April 2020 was spent in a yellow motel room in the small tourist town Te Anau in New Zealand. That first Covid lockdown put paid to my #WalkNZ adventure – just seven days from the finish line in Bluff.
Once things opened up in New Zealand, and the rest of the world was still on pause, my partner Mark and I did a tiki tour of the North Island.
And I climbed volcano number 23 in my #40by40 challenge.
Lightening strips of pain burned up the back of my legs.
My lungs were in meltdown trying to support my muscles that sucked up the scant oxygen in my blood, while my heart seemed to be in its death throes as it attempted to keep up with the relentless uphill movement of my legs as I inched slowly closer to yet another mountain saddle.
Five mountains over 1000m high in three days. Classic Te Araroa.
I have now walked just more than half of the South Island of New Zealand on part 2 of #WalkNZ.
More than 650km.
That explains why the tread on my shoes is looking a little bald and why I’m now slightly obsessed with food.
The past 10 days have provided some of the best highlights of the trail – wild West country and the greatest sense of remoteness so far, super wild camping spots, the highest point on the Te Araroa trail, a stunning ridgeline walk with views to New Zealand’s tallest mountain Mt Cook, and a 55km bike ride. Continue reading →
“So, what did you make of your first six days on the Te Araroa Trail?” I asked my boyfriend, who had newly flown in from the UK and was still suffering the after effects of jetlag.
“Well, it’s not so much a trail, rather a route,” he mused.
“The terrain is much wilder than I anticipated and the landscapes are vast. It feels like there’s a sense of being the first people to walk here because the path is non-existent, the route marking is quite frankly at times invisible. It doesn’t feel like you’re on a well-defined trail that thousands of people have walked. This feels more remote. There is an enormous sense of space.”
He added: “Walking uphill and down hill isn’t the most demanding bit. It’s the bit where you have to plan ahead for the river crossings because of the weather, and even some of the shallower river crossings can still be dangerous. The road walking, with its hard surface, is draining and monotonous – it’s more a mental challenge than a physical challenge. On occasion you have to do a long day to move ahead of a weather system or to find water. Progress can be slow like when you’re boulder hopping, it requires a lot of balance, concentration and endurance. But I’m loving it. Except for those flippin sandflies.”
He scratched the hundreds of red spots dotting his calves where the blood-thirsty critters had taken a liking to him.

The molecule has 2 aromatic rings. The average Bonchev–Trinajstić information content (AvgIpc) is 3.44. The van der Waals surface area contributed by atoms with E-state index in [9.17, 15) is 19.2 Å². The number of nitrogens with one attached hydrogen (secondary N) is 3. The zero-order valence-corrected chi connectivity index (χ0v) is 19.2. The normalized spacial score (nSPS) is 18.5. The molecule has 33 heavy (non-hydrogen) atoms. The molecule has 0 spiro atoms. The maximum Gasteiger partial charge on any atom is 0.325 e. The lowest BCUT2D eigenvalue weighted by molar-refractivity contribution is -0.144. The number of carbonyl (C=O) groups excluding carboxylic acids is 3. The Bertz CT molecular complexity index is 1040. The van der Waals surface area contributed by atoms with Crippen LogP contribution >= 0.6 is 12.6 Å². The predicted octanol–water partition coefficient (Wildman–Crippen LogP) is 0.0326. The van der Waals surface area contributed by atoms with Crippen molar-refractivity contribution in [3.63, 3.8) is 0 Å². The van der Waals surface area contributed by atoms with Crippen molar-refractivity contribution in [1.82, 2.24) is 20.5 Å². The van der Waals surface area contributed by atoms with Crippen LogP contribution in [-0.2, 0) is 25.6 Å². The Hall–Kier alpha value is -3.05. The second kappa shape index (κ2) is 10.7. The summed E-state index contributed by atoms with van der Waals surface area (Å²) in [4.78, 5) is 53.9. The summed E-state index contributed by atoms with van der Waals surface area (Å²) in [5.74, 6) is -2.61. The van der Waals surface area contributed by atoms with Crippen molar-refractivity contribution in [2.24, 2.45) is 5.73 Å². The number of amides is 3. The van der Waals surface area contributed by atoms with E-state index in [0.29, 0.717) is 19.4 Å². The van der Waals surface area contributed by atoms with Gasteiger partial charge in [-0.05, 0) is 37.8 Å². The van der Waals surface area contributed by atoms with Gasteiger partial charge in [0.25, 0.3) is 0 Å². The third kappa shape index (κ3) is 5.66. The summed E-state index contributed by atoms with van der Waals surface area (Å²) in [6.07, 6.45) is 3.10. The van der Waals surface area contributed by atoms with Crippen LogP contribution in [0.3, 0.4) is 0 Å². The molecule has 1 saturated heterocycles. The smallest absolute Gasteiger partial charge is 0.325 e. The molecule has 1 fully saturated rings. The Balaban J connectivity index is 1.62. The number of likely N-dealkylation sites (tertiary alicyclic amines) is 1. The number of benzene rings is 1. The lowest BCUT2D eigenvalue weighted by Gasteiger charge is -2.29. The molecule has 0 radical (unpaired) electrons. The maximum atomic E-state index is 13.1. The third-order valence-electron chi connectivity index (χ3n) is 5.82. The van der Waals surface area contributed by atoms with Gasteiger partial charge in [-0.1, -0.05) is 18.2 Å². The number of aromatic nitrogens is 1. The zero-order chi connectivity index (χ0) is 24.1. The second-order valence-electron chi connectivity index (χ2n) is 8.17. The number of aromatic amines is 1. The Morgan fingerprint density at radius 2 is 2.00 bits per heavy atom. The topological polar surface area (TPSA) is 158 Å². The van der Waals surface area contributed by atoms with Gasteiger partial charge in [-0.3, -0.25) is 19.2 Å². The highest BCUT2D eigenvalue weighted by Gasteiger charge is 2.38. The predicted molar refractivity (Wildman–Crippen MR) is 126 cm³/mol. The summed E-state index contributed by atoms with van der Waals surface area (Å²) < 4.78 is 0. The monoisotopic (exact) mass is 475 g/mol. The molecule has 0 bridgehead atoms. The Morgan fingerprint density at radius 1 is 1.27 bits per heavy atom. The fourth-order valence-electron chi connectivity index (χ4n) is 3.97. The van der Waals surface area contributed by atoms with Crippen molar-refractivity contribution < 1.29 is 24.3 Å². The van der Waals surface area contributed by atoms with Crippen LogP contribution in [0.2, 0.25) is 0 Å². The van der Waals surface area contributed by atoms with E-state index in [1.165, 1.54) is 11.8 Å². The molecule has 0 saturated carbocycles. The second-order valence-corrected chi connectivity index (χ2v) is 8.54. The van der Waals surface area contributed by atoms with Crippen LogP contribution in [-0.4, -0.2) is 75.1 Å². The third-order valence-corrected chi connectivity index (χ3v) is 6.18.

Yes it had been something of a rude introduction to the Te Araroa Trail.
Within a six-day time frame we’d condensed the main aspects of what the trail was all about – uphill, down hill, mountains, forests, the good, the bad and the ugly. Continue reading →
Deep Heat does not deter sandflies; mice seem to have the magic skills of getting into a closed backpack to eat my peanuts; I have a selective memory of how hard the uphills are in the Richmond Ranges; five days warm up walking the Queen Charlotte Track is not sufficient for taking on “proper” mountains; a trail outlined on a topo map does not mean it is a trail that has been used recently; I love ridgeline tracks.
I know I already walked the Richmond Ranges last season – the most demanding section of the Te Araroa trail in New Zealand due to its 8-10 days between civilisation points and ridiculously high mountains and exceptionally steep and exposed descents – so technically I didn’t really need to walk it again.
But the first four days from Pelorus Bridge were so lovely last year that I really wanted to experience it all over again. Continue reading →
I had twelve fricken blisters. Twelve annoying, excruciatingly painful blisters; twelve little swollen mounds of encapsulated liquid intent on ruining my life.
I sighed, staring at them glumly.
The fact none had popped was beside the point. They were there on my feet, in places I didn’t know you could even get a blister.
And that one between my big toe and second toe, which stretched down and around onto the ball of my foot – on both feet, I might add – well that was the mother*****r of them all.
Nasty bloody blisters.
It was the end of week two on my #WalkNZ adventure where I was attempting to solo walk the 3,000km Te Araroa trail down the length of New Zealand to show that self-doubt doesn’t have to hold us back from achieving something incredible.